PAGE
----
**Are you an EPFL student looking for a semester project?**

Work with us on data science and visualisation projects, and deploy your project as an app on top of GraphSearch.

Unit# Laboratory of theory and simulation of materials

Laboratory

This page is automatically generated and may contain information that is not correct, complete, up-to-date, or relevant to your search query. The same applies to every other page on this website. Please make sure to verify the information with EPFL's official sources.

Related people

Loading

Units doing similar research

Loading

Related research domains

Loading

Related publications

Loading

Related publications (89)

Loading

Loading

Loading

Related people (90)

Units doing similar research (101)

Related research domains (97)

Density functional theory

Density-functional theory (DFT) is a computational quantum mechanical modelling method used in physics, chemistry and materials science to investigate the electronic structure (or nuclear structure) (

Molecular dynamics

Molecular dynamics (MD) is a computer simulation method for analyzing the physical movements of atoms and molecules. The atoms and molecules are allowed to interact for a fixed period of time, giv

Dye-sensitized solar cell

A dye-sensitized solar cell (DSSC, DSC, DYSC or Grätzel cell) is a low-cost solar cell belonging to the group of thin film solar cells. It is based on a semiconductor formed between a photo-sensitiz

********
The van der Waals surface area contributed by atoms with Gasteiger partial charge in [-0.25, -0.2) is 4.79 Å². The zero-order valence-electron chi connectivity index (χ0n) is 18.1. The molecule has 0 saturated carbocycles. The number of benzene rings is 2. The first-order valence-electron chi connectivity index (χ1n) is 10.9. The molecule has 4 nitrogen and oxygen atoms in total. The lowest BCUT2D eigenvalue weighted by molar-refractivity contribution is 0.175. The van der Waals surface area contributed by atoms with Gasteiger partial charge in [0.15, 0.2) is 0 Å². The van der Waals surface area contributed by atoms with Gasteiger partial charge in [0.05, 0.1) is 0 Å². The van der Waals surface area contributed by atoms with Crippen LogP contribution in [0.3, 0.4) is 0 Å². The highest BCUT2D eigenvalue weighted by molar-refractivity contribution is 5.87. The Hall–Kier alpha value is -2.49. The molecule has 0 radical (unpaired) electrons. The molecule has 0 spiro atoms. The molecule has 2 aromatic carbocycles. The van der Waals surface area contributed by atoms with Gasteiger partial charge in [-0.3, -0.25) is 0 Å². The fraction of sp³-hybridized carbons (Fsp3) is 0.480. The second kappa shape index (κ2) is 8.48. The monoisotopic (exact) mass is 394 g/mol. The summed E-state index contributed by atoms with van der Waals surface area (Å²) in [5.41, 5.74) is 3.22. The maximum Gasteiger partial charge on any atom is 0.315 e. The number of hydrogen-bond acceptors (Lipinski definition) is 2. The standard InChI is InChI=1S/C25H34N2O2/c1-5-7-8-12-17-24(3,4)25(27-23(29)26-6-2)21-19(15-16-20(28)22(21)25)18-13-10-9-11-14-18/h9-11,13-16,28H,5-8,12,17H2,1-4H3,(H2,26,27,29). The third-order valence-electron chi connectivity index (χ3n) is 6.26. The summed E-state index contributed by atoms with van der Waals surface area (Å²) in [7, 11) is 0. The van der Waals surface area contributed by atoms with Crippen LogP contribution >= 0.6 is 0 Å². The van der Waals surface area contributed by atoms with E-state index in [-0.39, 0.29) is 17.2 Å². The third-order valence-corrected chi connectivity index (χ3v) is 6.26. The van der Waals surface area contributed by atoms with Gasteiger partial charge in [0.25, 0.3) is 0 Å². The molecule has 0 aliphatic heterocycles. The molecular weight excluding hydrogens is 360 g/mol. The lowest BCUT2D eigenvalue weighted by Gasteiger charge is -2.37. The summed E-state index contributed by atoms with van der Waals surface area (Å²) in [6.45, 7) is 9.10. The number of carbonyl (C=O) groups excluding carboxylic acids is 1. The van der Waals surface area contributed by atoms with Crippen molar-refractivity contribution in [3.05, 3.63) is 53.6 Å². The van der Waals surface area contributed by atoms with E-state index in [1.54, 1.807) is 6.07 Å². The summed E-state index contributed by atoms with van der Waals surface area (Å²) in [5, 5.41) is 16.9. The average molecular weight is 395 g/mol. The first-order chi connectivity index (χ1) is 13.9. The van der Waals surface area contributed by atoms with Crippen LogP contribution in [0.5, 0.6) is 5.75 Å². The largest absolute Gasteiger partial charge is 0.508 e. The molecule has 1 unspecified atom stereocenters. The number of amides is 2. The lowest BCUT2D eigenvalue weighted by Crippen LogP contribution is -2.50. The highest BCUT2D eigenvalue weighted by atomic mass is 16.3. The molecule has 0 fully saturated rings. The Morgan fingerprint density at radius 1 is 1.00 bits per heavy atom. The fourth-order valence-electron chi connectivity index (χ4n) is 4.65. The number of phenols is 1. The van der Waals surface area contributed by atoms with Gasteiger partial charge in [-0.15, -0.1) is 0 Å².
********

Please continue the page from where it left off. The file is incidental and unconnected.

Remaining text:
Electronic-structure simulations have been impacting the study of materials properties thanks to the simplicity of density-functional theory, a method that gives access to the ground state of the system. Although very important, ground-state properties represent just part of the information, and often technological applications rely more on excited-state properties. In the context of density-functional theory, the latter are difficult to extract and one usually has to resort to more sophisticated approaches. In the last years, Koopmans spectral functionals have emerged as an effective method which combines the feasibility of density-functional theory with the accuracy of more complex methods, such as many-body perturbation theory. While retaining its simplicity, Koopmans functionals extend the domain of density-functional theory providing direct access to charged excitations, and ultimately to the photoemission spectra of materials. This approach has been extensively employed in finite systems, displaying an accuracy which is comparable to that of state-of-the-art many-body perturbation theory methods. In extended systems, calculations were bound to the supercell (Gamma-only) method, preventing the access to the full band structure of the system. In this work we overcome this limitation, proving that a band structure description of the energy spectrum is possible, and providing a scheme to carry out calculations in crystalline materials. The first result of this work consists in proving the compliance of Koopmans functionals with the translation symmetry of the system. The validity of Bloch's theorem, thus the possibility of describing the spectrum via a band structure picture, depends on this condition. Because of the orbital-density-dependent nature of the functional, the invariance of the total energy with respect to unitary transformations of the one-electron orbitals is broken. The energy is then minimized by a particular set of orbitals, called ``variational'', which are strongly localized in space. In extended periodic systems, the localized, thus non-periodic, character of the variational orbitals is inherited by the effective orbital-density-dependent Hamiltonians, which apparently break the translation symmetry of the system. Here we show that, by requiring the variational orbitals to be Wannier functions, the translation symmetry is preserved and Bloch's theorem holds. In the second part, we devise a scheme to unfold the band structure from supercell (Gamma-only) calculations, and reconstruct the k-dependence of the quasiparticle energies. This method is then used to compute the band structures of a set of benchmark semiconductors and insulators. Finally, we describe a novel formulation of Koopmans functionals for extended periodic systems, which exploits from the beginning the translation properties of Wannier functions to realize a primitive cell-based implementation of Koopmans functionals. Results obtained from this second approach are also discussed. In the last part, we present the preliminary study of impurity states arising in crystalline materials in the presence of point defects.